Waterbirds Special Issue

Posted 5 February 2020 by under Announcements & Notices • Journal: Ostrich: Journal of African Ornithology
Waterbirds Special Issue

The remarkable research that is being undertaken on African waterbirds and the continued need to understand the unique avifauna of these aquatic environments is highlighted in Volume 90, issue 4 of Ostrich: Journal of African Ornithology.

The special issue, titled, ‘Waterbirds – Birds of the African aquatic environments’ contains articles that are grouped largely into those focused on waterbirds of inland aquatic environments (deSouza et al. 2019; Gula et al. 2019; D’Urban Jackson et al. 2019; Lee et al. 2019; Neb et al. 2019 ) and those focused on waterbirds in coastal and marine environments (Brown et al. 2019; Dyer et al. 2019; Sherley et al. 2019; Tree et al. 2019; Vanstreels et al. 2019). 

Among the studies concentrating on inland waterbirds is one of the first attempts to quantify the long-suspected hybridisation between invasive Mallard Duck Anas platyrhynchos and native Yellow-billed Duck A. undulata in South Africa (de Souza et al. 2019). De Souza et al. (2019) used mitochondrial DNA to show that there is little evidence of hybridisation between these two duck species.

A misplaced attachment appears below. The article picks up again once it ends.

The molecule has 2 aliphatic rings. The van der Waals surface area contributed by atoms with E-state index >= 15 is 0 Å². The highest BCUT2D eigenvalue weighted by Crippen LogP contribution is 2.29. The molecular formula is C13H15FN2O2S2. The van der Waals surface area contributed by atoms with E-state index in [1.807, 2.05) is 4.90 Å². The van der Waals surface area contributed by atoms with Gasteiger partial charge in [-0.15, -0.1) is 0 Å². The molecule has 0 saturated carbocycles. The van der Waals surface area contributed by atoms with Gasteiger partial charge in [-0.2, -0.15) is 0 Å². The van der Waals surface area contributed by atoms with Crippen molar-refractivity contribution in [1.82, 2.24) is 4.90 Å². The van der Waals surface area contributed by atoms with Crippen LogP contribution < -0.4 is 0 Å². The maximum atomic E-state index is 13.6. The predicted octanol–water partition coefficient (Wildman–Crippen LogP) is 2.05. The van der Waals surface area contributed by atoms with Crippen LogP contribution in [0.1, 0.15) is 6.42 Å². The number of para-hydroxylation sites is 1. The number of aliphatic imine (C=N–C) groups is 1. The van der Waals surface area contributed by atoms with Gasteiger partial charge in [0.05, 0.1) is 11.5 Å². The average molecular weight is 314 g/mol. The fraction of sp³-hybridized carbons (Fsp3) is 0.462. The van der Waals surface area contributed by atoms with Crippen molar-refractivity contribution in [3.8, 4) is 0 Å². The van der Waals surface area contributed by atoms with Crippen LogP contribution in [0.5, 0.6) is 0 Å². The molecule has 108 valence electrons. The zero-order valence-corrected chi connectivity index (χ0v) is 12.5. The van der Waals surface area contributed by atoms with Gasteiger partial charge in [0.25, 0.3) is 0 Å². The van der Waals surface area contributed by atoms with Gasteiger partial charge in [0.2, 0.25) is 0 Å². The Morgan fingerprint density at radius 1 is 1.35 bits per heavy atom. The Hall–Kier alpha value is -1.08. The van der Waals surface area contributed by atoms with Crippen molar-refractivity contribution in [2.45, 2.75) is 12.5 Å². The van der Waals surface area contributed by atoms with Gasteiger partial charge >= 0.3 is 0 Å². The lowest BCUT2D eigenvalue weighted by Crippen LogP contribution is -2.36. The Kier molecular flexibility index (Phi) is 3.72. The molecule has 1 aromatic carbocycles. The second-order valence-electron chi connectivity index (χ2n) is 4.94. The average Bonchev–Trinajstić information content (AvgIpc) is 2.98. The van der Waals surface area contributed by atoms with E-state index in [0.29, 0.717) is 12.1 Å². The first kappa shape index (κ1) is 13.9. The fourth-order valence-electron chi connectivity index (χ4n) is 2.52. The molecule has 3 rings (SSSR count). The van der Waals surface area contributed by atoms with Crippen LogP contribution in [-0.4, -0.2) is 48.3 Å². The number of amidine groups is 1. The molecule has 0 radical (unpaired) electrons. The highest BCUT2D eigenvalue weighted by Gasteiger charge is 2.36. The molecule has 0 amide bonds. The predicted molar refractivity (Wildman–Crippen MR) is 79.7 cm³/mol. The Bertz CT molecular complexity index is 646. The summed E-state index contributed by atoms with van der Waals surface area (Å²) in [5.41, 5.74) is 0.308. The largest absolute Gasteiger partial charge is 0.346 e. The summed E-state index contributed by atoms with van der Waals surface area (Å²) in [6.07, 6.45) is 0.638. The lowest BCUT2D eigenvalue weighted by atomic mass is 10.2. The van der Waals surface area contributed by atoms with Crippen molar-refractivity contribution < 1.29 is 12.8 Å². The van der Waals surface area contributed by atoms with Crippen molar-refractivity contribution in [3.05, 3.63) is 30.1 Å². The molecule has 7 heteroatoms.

Lee et al. (2019) is a further example investigating emerging threats to inland waterbirds, this time in the form of contaminated water from hydraulic fracturing for shale gas extraction. Based on an extensive trait analysis, Lee et al. (2019) estimated that between 60 and 141 Karoo bird species could be exposed to this contaminated water, stressing the urgent need to consider mitigation measures for this developing threat.

Several contributions to this special issue make use of long-term datasets to explore relevant spatial and temporal trends in seabird diet, population status and movement ecology (Dyer et al. 2019; Sherley et al. 2019; Tree et al. 2019).

While Dr. Chevonne Reynolds was editing this special issue, she could not help but reflect on the uncertain future faced by many waterbird species in Africa. Most of the submissions either featured a threatened waterbird species or highlighted key threats to waterbirds and their habitats. ‘What does give one a glimmer of hope is that timely and thoughtful interventions can have profound outcomes for our waterbird species, as illustrated by the success story of the African Black Oystercatcher.’

This special issue provides a rich and varied assortment of research providing fundamental data for addressing such issues in the conservation of African waterbirds. The special issue is available to read at no cost until the end of March 2020 here

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